There’s a lot of history packed into this chart on Oregon’s vehicle trends: the seemingly relentless driving boom of the 1950s through 1990s; the decoupling of gasoline consumption from vehicle travel after the OPEC crisis and the economic downturn in the late 1970s; and, most recently, the peaking of both gasoline consumption and vehicle travel in the late 1990s and early 2000s, respectively.
But perhaps even more telling is the following chart, showing the same trends adjusted for population growth:
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It’s sort of astonishing: measured per person, vehicle use on Oregon’s state-owned roads has fallen almost as fast over the last decade as it rose during the “driving boom.” Gasoline use per person is falling quickly too, due to a combination of reduced driving and improved efficiency.
To me, the implications are as profound as they are obvious: Oregon neither needs, nor can it afford, massive highway expansions. Oregonians are driving less, and any attempt to raise new transportation revenue from drivers—whether from tolls or from gas taxes—is likely to dampen demand even further. It would be nice if Oregon’s legislature agreed with me. But if Washington’s experience is any guide, convincing legislators that they don’t need a new, bigger highway can be an uphill battle.
Update: By email, a thoughtful commenter wondered if my comments above suggest that I oppose using tolls to raise transportation revenue. The simple answer: NO!! I think that well-designed tolls are an essential tool, both for managing demand and for raising revenue. But transportation planners should recognize that tolls will reduce the demand for driving. Just so, a smart tolling regime can even boost the capacity of roads, by limiting peak-hour traffic congestion. Transportation planners should carefully consider the effect of tolls as they’re designing roads—so that they don’t overbuild the roads for no good reason!
Ah, but there you go, thinking rationally (rather than with your stickshift as God intended the American Male to do). Besides, the sprawl lobby doesn’t want tolls or higher gas taxes; as they see it, supporting CH2M-Hill and the other big gorillas in the Concrete Gang is what property taxes are for!
Here in Salem, the sprawl lobby is dancing faster than a vacuum cleaner salesman who has managed to get in the door and won’t take no for an answer; they will say absolutely anything at this point to win support for completing the DEIS, because they have every intention of getting the route approved in the DEIS for a “small, local bridge” and then, later, trying to beef it back up again to the proper size for Real American Highway Projects . . . displacing the brown and the poor to serve the Sprawl Lobby.
It would be laughable if it wasn’t so absolutely predictable and wasteful, complete with full-throated backing from the Chamber of Commerce arguing that all that pointy-headed data you geeks care about it just nonsense because we’re going right back to drive drive drive.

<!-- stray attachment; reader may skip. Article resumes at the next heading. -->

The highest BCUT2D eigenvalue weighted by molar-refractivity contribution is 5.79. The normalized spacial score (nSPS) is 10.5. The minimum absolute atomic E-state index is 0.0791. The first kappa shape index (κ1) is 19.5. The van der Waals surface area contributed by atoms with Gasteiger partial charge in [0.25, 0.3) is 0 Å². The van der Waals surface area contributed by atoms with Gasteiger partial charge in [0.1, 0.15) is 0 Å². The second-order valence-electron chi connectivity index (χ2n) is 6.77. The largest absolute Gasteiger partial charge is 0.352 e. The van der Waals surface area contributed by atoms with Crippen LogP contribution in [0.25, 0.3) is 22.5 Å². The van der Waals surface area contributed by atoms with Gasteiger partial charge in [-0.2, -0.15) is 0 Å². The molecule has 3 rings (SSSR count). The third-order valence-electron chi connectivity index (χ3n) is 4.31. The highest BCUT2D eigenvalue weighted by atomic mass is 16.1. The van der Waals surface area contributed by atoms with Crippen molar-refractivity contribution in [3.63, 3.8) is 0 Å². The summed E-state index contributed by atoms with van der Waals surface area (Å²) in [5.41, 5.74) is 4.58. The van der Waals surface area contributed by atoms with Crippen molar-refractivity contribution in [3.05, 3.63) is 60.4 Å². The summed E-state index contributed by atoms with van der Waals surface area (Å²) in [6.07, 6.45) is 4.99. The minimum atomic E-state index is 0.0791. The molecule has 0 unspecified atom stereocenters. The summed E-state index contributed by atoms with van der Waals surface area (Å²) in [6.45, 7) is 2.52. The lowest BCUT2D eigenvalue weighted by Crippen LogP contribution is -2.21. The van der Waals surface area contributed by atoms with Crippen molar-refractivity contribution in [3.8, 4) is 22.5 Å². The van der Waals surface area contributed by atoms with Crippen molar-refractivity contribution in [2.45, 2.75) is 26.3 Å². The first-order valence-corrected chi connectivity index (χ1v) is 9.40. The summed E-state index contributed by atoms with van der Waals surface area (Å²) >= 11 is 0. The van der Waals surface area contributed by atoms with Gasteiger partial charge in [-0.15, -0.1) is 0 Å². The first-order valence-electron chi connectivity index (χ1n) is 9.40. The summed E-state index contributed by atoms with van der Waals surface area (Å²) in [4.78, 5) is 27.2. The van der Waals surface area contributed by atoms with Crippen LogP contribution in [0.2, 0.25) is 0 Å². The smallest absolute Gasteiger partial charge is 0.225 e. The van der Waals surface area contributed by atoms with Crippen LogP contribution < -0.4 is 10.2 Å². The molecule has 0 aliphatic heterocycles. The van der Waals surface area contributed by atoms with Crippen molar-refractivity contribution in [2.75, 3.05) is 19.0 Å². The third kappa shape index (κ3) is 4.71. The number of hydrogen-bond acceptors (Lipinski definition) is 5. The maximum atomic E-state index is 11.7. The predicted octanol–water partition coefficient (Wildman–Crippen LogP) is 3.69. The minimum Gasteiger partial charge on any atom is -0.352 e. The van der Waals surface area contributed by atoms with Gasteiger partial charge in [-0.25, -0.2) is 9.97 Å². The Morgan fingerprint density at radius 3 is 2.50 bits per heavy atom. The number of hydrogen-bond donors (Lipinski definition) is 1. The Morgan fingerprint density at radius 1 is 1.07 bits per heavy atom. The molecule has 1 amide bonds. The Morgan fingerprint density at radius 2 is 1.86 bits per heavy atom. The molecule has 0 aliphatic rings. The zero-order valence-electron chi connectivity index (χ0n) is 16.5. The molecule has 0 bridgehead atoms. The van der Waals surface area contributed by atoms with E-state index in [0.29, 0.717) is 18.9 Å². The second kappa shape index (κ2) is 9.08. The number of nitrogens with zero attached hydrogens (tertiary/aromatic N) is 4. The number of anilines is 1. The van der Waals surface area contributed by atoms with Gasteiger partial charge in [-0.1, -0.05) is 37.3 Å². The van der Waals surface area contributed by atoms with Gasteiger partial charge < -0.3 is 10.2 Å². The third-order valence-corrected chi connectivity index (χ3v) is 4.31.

Without discussing tolls themselves, consider though that roads are the public means of connectivity. The improvement might need to be tolled, but the connectivity should not be prevented. Therefore it seems that if roads are to be tolled, there must be alternative means of connectivity even if they are unimproved (or are a different mode of transportation). With the transportation system so focused on automobiles, it is hard to remember that bikes and pedestrians (etc.) are effectively blocked in many portions and that they should have a right to uninhibited and untolled (even if unimproved) connectivity.
Some people sprawl is to me more of an opportunity to re-erect communities, with greater planning, self contained with local job base. What we have been doing is centralizing jobs. The basic nature of new families is to set out and establish heir nest and to many is not in some low quality high density world. So to me, what is happening is a supply and demand world, with little though to its impacts. Supply Chain Management, in this tangled web, has many different legs. But to simply this discussion without tracing out each leg of the web, in my mind is the absolute need decentralizing employment to accomplish less trips. When we open up opportunities where employment centers can get closer to sprawl areas, this can create win – win conditions. With these employment centers, our transportation infrastructure needs are much easier to quantify. Heavy Rail could eliminate thousands of truck trips, in this Supply Chain World. Passenger Rail could inter-connect these sprawl clusters. Just everything has to be looked at in how we reduce these vehicle miles driven. It is in this intelligent mix, of understanding what the next generation wants, but with a little guidance, toward being smarter. Oregon is this place where people want to live, we will expand. We just need forthright – responsible thinkers, that appreciate what attracts this expansion and get our heads around the JOB – Component – Employment Centers and how we match up this expansion in population with de-centralizing where these jobs are.